This is Romney’s problem.  While we don’t know the specifics of Romney’s tax returns, we know enough about his finances and sources of incomes to know that he is likely the poster-boy for the Buffett Rule.  As Romney likes to say, he’s unemployed.  He doesn’t draw a salary.  But he seems to still be making big big money off capital gains which are currently taxed at a very low rate.  He doesn’t seem to have drawn a salary at any time recently.  So he likely pays no payroll taxes.  And that’s before you get into legal but aggressive tax-sheltering.  It seems virtually impossible that Mitt Romney doesn’t pay the sort of effective tax rate that would make people’s eyes pop when compared to middle income and even relatively wealthy (by normal standards) people who pay considerably higher rates.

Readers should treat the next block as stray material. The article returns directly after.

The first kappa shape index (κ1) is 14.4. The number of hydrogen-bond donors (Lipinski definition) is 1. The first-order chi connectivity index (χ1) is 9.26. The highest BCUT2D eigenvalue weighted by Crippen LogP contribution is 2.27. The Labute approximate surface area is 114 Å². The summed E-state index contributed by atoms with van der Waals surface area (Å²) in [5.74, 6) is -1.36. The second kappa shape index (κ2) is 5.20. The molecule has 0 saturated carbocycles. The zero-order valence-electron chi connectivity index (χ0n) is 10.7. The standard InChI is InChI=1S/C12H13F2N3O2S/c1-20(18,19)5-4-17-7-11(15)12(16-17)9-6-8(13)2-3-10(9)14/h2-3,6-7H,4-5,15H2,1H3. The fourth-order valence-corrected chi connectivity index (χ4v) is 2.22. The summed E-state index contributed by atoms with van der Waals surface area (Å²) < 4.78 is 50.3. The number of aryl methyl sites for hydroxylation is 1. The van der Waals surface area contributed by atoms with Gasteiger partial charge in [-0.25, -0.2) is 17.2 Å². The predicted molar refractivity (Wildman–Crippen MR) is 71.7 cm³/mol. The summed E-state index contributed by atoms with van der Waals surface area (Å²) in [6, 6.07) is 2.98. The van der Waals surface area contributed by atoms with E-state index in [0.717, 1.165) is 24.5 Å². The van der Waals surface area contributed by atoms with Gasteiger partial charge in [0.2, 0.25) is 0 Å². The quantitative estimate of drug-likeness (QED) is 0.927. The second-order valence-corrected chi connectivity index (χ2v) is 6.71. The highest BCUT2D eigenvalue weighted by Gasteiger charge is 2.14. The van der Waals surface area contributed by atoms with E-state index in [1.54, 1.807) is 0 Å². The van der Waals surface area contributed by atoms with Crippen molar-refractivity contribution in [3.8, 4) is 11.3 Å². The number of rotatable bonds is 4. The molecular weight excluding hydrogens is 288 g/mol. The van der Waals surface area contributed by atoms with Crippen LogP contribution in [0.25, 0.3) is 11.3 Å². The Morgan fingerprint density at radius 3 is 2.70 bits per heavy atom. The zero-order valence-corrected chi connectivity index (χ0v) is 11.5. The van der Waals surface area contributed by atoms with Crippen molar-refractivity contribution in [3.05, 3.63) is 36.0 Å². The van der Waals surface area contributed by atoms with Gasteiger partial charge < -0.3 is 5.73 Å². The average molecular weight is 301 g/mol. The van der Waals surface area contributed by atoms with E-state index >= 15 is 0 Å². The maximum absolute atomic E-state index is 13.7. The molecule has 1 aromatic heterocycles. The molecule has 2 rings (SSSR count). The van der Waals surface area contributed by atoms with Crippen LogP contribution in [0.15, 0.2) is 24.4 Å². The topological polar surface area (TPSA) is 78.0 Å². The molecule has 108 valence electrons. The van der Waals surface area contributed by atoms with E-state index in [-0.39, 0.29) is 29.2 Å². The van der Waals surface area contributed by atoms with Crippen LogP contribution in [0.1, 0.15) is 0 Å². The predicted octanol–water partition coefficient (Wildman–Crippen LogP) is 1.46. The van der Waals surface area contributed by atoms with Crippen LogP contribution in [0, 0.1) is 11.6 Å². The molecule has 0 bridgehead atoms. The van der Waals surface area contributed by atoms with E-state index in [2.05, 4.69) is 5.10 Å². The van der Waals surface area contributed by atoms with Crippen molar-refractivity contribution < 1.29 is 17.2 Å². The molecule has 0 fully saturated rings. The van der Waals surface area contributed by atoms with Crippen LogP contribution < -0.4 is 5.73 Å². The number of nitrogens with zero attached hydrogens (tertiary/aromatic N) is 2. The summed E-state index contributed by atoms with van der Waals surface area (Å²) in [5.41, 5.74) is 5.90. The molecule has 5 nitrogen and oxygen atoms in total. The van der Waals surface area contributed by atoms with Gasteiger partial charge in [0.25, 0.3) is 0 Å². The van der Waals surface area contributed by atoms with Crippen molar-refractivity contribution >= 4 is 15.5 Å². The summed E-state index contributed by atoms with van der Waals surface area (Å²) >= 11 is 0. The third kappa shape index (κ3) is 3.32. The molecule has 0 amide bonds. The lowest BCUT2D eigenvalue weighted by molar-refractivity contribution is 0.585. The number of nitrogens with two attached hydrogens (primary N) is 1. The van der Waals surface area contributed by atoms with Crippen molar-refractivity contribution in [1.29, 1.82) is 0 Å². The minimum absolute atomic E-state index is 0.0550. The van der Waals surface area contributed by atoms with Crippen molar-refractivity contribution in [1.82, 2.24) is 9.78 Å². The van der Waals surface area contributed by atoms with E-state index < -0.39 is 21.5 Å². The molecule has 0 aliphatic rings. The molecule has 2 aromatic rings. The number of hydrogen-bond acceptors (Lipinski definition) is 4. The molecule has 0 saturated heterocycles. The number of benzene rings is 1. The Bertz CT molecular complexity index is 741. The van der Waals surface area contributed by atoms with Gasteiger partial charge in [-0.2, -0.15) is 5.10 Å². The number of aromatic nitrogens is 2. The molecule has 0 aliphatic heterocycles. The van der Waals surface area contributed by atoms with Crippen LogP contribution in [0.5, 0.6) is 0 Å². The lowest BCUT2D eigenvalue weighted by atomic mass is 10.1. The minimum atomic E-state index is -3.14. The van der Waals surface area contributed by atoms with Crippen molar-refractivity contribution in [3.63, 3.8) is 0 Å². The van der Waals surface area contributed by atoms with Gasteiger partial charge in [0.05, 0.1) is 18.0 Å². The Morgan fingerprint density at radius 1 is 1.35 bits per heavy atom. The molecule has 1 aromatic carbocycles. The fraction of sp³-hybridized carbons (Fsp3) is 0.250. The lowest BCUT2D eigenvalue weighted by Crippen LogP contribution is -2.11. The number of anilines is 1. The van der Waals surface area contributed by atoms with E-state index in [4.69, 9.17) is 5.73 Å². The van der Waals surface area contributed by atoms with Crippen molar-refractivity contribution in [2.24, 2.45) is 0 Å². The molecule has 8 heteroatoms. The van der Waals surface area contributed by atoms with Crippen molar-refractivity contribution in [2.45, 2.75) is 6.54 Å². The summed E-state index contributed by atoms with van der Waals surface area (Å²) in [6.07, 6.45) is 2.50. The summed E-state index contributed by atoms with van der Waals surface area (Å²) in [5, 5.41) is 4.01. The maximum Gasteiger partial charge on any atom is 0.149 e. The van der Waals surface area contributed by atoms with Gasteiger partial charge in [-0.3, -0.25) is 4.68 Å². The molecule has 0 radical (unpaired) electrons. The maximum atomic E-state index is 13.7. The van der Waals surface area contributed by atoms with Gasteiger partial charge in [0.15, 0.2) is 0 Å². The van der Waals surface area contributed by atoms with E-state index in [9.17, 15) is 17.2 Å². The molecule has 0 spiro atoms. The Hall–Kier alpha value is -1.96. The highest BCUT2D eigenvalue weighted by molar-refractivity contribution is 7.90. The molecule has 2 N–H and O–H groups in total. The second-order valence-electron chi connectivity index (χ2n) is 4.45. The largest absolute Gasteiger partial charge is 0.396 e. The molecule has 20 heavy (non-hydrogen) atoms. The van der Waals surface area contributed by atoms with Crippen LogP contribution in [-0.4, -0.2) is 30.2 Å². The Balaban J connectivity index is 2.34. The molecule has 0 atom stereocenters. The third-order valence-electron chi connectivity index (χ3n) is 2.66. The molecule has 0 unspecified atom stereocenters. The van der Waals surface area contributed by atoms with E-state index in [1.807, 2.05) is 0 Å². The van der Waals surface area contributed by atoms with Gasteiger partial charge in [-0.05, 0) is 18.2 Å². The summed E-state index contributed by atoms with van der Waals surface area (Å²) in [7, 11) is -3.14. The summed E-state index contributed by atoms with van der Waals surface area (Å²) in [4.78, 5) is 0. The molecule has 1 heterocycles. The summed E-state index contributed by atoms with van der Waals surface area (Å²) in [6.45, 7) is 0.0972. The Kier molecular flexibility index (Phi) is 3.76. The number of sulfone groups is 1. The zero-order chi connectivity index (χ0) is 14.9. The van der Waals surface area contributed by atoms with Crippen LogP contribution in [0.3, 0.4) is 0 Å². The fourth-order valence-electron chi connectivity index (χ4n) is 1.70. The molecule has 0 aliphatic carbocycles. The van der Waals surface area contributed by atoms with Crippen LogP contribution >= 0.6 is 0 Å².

That might cause a little problem in any election year.  But issues of income inequality and particularly tax policy are right at the top of the political agenda in 2012.  And that dictates keeping those tax returns under wraps as long as possible.


By: Josh Marshall, Talking Points Memo, December 30, 2011

December 31, 2011 Posted by | Election 2012, Tax Loopholes, Taxes, Wealthy | , , , | Leave a comment

Mitt Antoinette: The Audacity Of The Rich

It’s a campaign tactic that’s been around for a long while, but Mitt Romney seems eager to perfect it: identify the candidate’s most damaging flaws, then project those flaws onto the candidate’s rivals. This week offered a classic example.

Mitt Romney on Thursday sought to portray President Barack Obama as out of touch with the struggles of everyday Americans — a charge he himself has often faced — by comparing the president to a former French queen who was overthrown during the French Revolution.